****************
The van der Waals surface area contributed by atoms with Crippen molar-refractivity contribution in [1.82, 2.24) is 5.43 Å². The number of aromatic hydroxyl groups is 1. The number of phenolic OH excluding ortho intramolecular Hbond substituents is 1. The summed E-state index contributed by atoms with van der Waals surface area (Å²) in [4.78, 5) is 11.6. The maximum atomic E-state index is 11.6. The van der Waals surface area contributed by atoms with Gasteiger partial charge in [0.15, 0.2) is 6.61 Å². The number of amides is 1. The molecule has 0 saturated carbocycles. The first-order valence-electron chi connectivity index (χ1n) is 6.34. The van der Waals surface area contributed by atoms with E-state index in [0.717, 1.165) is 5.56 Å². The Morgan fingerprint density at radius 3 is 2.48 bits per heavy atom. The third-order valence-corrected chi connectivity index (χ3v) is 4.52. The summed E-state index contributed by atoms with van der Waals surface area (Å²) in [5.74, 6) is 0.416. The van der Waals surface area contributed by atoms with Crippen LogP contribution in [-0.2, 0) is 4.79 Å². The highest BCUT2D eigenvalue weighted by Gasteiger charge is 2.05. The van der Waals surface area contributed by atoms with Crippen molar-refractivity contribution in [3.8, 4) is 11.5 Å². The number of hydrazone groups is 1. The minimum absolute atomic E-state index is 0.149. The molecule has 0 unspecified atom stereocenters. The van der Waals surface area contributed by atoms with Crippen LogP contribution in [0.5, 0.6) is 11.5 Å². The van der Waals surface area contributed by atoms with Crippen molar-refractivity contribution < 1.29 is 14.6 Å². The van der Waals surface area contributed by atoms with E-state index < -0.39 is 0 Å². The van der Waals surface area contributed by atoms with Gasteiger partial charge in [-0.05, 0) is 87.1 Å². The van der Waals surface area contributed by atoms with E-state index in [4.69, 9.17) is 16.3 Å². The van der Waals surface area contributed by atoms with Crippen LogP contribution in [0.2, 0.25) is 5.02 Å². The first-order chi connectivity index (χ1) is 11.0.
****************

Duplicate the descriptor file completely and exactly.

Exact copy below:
The van der Waals surface area contributed by atoms with Crippen molar-refractivity contribution in [1.82, 2.24) is 5.43 Å². The number of aromatic hydroxyl groups is 1. The number of phenolic OH excluding ortho intramolecular Hbond substituents is 1. The summed E-state index contributed by atoms with van der Waals surface area (Å²) in [4.78, 5) is 11.6. The maximum atomic E-state index is 11.6. The van der Waals surface area contributed by atoms with Gasteiger partial charge in [0.15, 0.2) is 6.61 Å². The number of amides is 1. The molecule has 0 saturated carbocycles. The first-order valence-electron chi connectivity index (χ1n) is 6.34. The van der Waals surface area contributed by atoms with E-state index in [0.717, 1.165) is 5.56 Å². The Morgan fingerprint density at radius 3 is 2.48 bits per heavy atom. The third-order valence-corrected chi connectivity index (χ3v) is 4.52. The summed E-state index contributed by atoms with van der Waals surface area (Å²) in [5.74, 6) is 0.416. The van der Waals surface area contributed by atoms with Crippen LogP contribution in [-0.2, 0) is 4.79 Å². The highest BCUT2D eigenvalue weighted by Gasteiger charge is 2.05. The van der Waals surface area contributed by atoms with Crippen molar-refractivity contribution in [3.8, 4) is 11.5 Å². The number of hydrazone groups is 1. The minimum absolute atomic E-state index is 0.149. The molecule has 0 unspecified atom stereocenters. The van der Waals surface area contributed by atoms with Crippen LogP contribution in [0.5, 0.6) is 11.5 Å². The van der Waals surface area contributed by atoms with Crippen molar-refractivity contribution < 1.29 is 14.6 Å². The van der Waals surface area contributed by atoms with E-state index < -0.39 is 0 Å². The van der Waals surface area contributed by atoms with Gasteiger partial charge in [-0.05, 0) is 87.1 Å². The van der Waals surface area contributed by atoms with E-state index in [4.69, 9.17) is 16.3 Å². The van der Waals surface area contributed by atoms with Crippen LogP contribution in [0.2, 0.25) is 5.02 Å². The first-order chi connectivity index (χ1) is 11.0.